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A little interesting about space life.
The entire cave dwelling system is made up of a very large number of cities. Neither money nor other form of currency is used among the moon people. There is no need to use money due to the way the community is structured to operate. Neither food nor other commonly used or consumable items belong to anyone specifically but to all the people, as was also set out in the well-known speech by the Native American or Red Indian Chief "Seattle" of America.
and here is another
Pluto has a tenuous atmosphere composed of nitrogen, methane, and extremely toxic carbon monoxide, which probably originates from the ice on its frigid surface. As Pluto wanders in its orbit ever closer and closer to our Sun, it becomes increasingly warmer and warmer. The ice on its strange surface evaporates as a result, and the gases flow into interplanetary space. This continues until Pluto starts to travel away from the Sun again, becoming increasingly colder and colder as it does so. Pluto's bizarre atmosphere again freezes, and then floats down to its very alien surface as snow--but it will evaporate again when Pluto begins its long journey back towards our Sun. It takes 248 years for the frozen dwarf planet to complete a single orbit around our Sun.
On July 20, 1969, during one of the defining moments of the human history, Neil Armstrong became the first man to step on the surface of Earth's Moon. In his own words, it was truly "one small step for a man, one giant leap for mankind."
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However, if we look closely on the original moon landing footage, we can see that the flag is actually standing still, and not moving in any way during the entire tape. But why is the flag still?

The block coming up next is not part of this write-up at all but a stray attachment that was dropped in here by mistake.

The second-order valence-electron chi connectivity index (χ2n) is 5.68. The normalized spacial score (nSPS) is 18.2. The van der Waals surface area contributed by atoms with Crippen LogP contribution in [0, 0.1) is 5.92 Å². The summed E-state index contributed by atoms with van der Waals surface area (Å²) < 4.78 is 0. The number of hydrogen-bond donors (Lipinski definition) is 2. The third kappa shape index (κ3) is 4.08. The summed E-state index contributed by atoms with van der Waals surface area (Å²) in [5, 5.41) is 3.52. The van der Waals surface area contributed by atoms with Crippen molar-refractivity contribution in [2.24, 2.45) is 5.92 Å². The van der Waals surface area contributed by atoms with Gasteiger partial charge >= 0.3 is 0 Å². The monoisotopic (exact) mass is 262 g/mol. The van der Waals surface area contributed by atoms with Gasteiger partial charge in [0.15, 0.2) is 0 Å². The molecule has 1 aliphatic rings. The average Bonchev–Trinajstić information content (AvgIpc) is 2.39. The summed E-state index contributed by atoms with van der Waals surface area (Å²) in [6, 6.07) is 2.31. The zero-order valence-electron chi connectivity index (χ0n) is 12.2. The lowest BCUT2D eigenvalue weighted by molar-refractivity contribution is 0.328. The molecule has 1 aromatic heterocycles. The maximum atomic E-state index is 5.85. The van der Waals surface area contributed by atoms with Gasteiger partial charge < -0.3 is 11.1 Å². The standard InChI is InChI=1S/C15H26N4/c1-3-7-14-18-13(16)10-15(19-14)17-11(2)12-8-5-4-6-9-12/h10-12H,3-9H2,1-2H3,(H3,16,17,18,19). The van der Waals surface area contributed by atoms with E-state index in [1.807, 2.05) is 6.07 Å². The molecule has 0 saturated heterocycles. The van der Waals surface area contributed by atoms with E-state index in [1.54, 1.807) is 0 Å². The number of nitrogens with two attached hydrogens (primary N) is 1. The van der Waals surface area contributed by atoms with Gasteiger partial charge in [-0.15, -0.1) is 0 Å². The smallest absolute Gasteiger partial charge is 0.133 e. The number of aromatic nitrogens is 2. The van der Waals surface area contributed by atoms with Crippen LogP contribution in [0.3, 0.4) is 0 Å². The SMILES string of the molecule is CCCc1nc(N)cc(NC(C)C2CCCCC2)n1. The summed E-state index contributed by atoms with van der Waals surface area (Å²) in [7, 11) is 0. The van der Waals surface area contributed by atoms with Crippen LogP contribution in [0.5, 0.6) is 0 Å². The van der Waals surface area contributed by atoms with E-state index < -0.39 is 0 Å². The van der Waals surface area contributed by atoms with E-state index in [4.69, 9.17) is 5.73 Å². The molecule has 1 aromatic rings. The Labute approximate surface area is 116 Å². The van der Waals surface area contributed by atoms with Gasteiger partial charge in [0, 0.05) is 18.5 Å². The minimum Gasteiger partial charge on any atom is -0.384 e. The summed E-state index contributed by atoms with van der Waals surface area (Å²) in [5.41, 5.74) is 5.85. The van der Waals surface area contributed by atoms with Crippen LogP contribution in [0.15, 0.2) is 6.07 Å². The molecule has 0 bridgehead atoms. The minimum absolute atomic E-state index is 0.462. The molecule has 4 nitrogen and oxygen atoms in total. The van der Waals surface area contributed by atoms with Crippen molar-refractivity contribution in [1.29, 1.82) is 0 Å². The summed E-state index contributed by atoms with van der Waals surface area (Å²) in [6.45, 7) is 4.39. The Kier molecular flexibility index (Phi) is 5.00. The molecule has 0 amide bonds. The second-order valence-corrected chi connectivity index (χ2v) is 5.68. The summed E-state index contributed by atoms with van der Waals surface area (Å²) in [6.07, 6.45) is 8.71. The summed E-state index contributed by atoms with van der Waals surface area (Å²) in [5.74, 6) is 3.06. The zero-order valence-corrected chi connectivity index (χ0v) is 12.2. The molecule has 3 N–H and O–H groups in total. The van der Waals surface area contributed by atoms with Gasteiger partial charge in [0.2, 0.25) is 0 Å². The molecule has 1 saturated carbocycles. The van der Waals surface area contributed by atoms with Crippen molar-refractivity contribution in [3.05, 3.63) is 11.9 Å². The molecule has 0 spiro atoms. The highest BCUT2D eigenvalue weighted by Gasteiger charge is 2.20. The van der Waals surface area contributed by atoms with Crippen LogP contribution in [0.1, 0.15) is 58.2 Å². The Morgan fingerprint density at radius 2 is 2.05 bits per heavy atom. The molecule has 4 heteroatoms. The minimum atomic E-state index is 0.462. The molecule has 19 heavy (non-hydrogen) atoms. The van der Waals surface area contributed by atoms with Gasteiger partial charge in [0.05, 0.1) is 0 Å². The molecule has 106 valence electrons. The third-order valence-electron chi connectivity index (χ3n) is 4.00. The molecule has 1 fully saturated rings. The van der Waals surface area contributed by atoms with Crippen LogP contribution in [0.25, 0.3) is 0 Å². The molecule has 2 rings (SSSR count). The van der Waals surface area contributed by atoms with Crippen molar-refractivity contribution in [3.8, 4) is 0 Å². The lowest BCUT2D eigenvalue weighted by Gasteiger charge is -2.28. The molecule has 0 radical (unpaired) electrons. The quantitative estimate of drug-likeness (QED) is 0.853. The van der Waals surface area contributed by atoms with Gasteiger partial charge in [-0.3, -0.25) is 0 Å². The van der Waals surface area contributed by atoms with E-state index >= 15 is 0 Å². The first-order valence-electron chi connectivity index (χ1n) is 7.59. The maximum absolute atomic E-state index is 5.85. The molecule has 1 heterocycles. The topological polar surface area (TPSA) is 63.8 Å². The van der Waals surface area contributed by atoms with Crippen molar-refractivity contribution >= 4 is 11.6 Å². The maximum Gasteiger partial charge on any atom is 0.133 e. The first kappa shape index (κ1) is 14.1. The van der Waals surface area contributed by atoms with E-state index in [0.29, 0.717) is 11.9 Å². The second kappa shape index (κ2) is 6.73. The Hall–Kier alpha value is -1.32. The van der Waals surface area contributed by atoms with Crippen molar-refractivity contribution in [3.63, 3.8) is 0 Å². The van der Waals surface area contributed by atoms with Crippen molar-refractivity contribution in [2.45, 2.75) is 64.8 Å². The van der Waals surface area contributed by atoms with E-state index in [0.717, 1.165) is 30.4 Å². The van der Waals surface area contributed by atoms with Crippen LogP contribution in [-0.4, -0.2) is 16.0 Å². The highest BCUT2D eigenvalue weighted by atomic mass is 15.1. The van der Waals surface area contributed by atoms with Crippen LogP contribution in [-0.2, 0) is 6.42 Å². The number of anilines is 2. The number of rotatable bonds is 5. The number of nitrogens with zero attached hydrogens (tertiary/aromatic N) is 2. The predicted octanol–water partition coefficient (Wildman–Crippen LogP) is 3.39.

The first observations of Mars as an object traveling in Earth's night sky was recorded by the ancient Egyptian astronomers, and by 1534 BCE the ancient astronomers were familiar with the retrograde movement of the planet. By the time of the Neo-Babylonian Empire, the Babylonian astronomers were making regular records of the positions of the planets, as well as systematic detections of their behavior. In the case of Mars, the ancient astronomers realized that it made 42 circuits of the zodiac every 79 years. These scientists of long ago even invented arithmetic methods so that they could make minor corrections pertaining to the predicted positions of the planets inhabiting our Solar System. The ancient astronomers referred to the planets as "wandering stars".
The astronomer Tycho Brahe, during the 17th century, measured the diurnal parallax of Mars that Johannes Kepler had used in order to make a preliminary calculation of the relative distance to the Red Planet. When the earliest telescopes to be used for astronomical purposes finally became available, the diurnal parallax of Mars was measured again in an attempt to determine the distance between our Sun and Earth. Giovanni Domenico Cassini was the first to make this measurement in 1692--but the early parallax measurements were hindered by the primitive quality of the instruments. The only occultation of Mars by the planet Venus was observed on October 13, 1590, by Michael Maestlin at Heidelberg. In 1610, Mars was viewed by the great astronomer Galileo Galilei, who was the first to make use of a primitive telescope for astronomical purposes. The Dutch astronomer Christiaan Huygens was the first to draw a map of Mars that showed terrain features.